I think the first thing a person would listen to or hear before finishing the record that is standout about the record is its production. I think the record when it was written was a good record that had good energy, but when we did the production for it, we chose really good tones for it and put the right energy into it to make it come across as if it was everybody was on exactly the same page. And I think that’s necessary for good production. When we handed this record over to Andy Sneap, we loved his template for how he does metal records. He just has a great understanding of the relationship between drums and guitars, and we wanted to change that and make it a little more ours as opposed to the template. And he’s that kind of guy that makes Accept sound like Accept, or Arch Enemy sound like Arch Enemy, or Exodus or Megadeth. We wanted our Overkill brand on it, so we brought more organic drums forward, we brought a lower-ended guitar in regard to it’s tonality—a guitar that came from the gut or below the belt, and not from the nose. So we brought that to him and told him what our wishes were for production, and I think he fulfilled it. So I think he took a good record and made it a great record, and I think that’ll be the first thing noticed by someone listening. You don’t have to hear the whole record, you can tell about halfway through the first song that the production on it is stellar, and I think that’s something we couldn’t have done on our own but only with the help of Andy Sneap.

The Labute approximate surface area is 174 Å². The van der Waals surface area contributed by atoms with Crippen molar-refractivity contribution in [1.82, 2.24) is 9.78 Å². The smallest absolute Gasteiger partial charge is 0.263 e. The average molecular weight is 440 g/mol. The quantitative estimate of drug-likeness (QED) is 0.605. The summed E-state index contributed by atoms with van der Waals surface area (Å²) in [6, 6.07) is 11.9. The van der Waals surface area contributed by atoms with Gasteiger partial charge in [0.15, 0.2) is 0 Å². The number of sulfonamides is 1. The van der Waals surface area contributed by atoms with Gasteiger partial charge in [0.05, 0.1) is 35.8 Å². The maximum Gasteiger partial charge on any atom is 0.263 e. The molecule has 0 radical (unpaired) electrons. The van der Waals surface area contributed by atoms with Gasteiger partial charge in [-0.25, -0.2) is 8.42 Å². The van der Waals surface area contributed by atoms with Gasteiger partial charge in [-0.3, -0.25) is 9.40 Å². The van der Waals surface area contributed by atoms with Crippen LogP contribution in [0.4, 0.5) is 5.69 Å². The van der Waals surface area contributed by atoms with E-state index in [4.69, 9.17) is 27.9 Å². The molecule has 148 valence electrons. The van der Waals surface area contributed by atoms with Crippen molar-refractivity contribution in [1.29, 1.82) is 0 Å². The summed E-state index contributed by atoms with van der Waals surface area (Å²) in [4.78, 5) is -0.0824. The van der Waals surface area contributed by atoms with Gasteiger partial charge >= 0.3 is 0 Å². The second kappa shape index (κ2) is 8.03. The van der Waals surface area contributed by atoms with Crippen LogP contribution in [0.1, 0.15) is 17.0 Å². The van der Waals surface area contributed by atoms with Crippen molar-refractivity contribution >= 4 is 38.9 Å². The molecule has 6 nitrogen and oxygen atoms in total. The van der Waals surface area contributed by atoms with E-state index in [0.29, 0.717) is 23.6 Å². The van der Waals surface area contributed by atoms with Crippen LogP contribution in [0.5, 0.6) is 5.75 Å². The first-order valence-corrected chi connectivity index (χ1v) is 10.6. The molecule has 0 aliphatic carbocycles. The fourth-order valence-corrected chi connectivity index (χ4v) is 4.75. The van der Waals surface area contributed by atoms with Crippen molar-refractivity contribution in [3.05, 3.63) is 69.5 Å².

What do you think has been the biggest high point for you in Overkill’s career, and then, on the other side of things, what do you think has been the biggest low?

That’s a good point, but I’m a firm believer in that all the mistakes are necessary to get to the current day, and I always thought successful when I did. I kind of measure my success on the way that I’ve lived my life.

I’m a guy that’s spent most of his life in motorcycle boots and Levis.

I’m a guy that’s spent most of his life in motorcycle boots and Levis. This was a dream for me when I was a kid—I smell like 50 weight oil, and I know my way around a good engine, and I get to play on stages all over the world, so that’s a great successful feeling for me. It’s not only a feeling of success but of fulfillment. But the highest point I think I ever had was getting signed, because getting signed made it real. It went from something that was just a fantasy before that. I was just kind of a kid running through the chaos and having a great time with it. I remember my dad saying to me, “Is this about art, or is this about girls and beer?” So I lied and said it was about art, but he’s my dad and he knew I was lying. So the high was about getting signed, because it opened the door to everything that followed it.

I think probably the lowest points I ever had … I don’t know, because it’s been so long and even the mistakes that I’ve made have had the rough edges smoothed off of them because I try not repeat them. They become successes later on. But I think that probably one of the lowest feelings I had was in the ’90s when it seemed that everything was changing. We knew we were getting dropped from Atlantic Records because we knew management didn’t want to continue on with us. We took the management on ourselves so we didn’t have to search for another field. So what seemed to be the lowest moment actually tested our metal and gave us one of the highest moments that followed. And that was that we could do this because we wanted to do it, we wanted to push through, we wanted to manage ourselves, we wanted to continue doing what we want. So even in that dark time of waiting around because the doors had closed, we were just forcing other doors open. It kind of worked out for us in the end.

What, if anything, makes thrash metal different today than it was back then in your early days?